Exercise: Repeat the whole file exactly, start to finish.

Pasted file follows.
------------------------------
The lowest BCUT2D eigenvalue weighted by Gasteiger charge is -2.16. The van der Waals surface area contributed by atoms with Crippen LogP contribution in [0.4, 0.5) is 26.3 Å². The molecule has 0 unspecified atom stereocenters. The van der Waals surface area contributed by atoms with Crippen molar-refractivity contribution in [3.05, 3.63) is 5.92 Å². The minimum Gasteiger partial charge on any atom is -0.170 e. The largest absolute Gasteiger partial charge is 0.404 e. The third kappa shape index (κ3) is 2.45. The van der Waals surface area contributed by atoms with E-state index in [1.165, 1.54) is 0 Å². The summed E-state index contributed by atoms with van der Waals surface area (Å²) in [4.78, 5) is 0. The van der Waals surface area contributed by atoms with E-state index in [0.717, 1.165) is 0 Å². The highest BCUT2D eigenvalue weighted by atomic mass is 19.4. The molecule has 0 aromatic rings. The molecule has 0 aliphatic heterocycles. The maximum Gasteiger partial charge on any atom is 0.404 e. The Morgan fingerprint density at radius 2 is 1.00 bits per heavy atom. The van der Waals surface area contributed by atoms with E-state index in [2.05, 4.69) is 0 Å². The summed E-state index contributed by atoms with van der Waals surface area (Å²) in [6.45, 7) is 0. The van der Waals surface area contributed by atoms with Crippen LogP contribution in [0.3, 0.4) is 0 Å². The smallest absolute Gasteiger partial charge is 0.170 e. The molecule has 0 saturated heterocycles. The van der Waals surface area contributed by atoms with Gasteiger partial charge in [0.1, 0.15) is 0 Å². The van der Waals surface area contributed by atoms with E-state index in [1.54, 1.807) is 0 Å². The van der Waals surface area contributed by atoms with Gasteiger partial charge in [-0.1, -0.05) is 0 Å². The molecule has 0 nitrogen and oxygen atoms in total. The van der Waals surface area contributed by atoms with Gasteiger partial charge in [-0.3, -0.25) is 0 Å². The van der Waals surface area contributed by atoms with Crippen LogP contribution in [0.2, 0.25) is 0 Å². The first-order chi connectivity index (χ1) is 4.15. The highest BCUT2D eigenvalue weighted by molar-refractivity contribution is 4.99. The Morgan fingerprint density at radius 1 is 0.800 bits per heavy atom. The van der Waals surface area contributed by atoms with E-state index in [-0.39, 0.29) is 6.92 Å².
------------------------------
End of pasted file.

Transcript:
The lowest BCUT2D eigenvalue weighted by Gasteiger charge is -2.16. The van der Waals surface area contributed by atoms with Crippen LogP contribution in [0.4, 0.5) is 26.3 Å². The molecule has 0 unspecified atom stereocenters. The van der Waals surface area contributed by atoms with Crippen molar-refractivity contribution in [3.05, 3.63) is 5.92 Å². The minimum Gasteiger partial charge on any atom is -0.170 e. The largest absolute Gasteiger partial charge is 0.404 e. The third kappa shape index (κ3) is 2.45. The van der Waals surface area contributed by atoms with E-state index in [1.165, 1.54) is 0 Å². The summed E-state index contributed by atoms with van der Waals surface area (Å²) in [4.78, 5) is 0. The van der Waals surface area contributed by atoms with E-state index in [0.717, 1.165) is 0 Å². The highest BCUT2D eigenvalue weighted by atomic mass is 19.4. The molecule has 0 aromatic rings. The molecule has 0 aliphatic heterocycles. The maximum Gasteiger partial charge on any atom is 0.404 e. The Morgan fingerprint density at radius 2 is 1.00 bits per heavy atom. The van der Waals surface area contributed by atoms with E-state index in [2.05, 4.69) is 0 Å². The summed E-state index contributed by atoms with van der Waals surface area (Å²) in [6.45, 7) is 0. The van der Waals surface area contributed by atoms with Crippen LogP contribution in [0.3, 0.4) is 0 Å². The smallest absolute Gasteiger partial charge is 0.170 e. The molecule has 0 saturated heterocycles. The van der Waals surface area contributed by atoms with Gasteiger partial charge in [0.1, 0.15) is 0 Å². The van der Waals surface area contributed by atoms with E-state index in [1.54, 1.807) is 0 Å². The van der Waals surface area contributed by atoms with Gasteiger partial charge in [-0.1, -0.05) is 0 Å². The molecule has 0 nitrogen and oxygen atoms in total. The van der Waals surface area contributed by atoms with Gasteiger partial charge in [-0.3, -0.25) is 0 Å². The van der Waals surface area contributed by atoms with Crippen LogP contribution in [0.2, 0.25) is 0 Å². The first-order chi connectivity index (χ1) is 4.15. The highest BCUT2D eigenvalue weighted by molar-refractivity contribution is 4.99. The Morgan fingerprint density at radius 1 is 0.800 bits per heavy atom. The van der Waals surface area contributed by atoms with E-state index in [-0.39, 0.29) is 6.92 Å².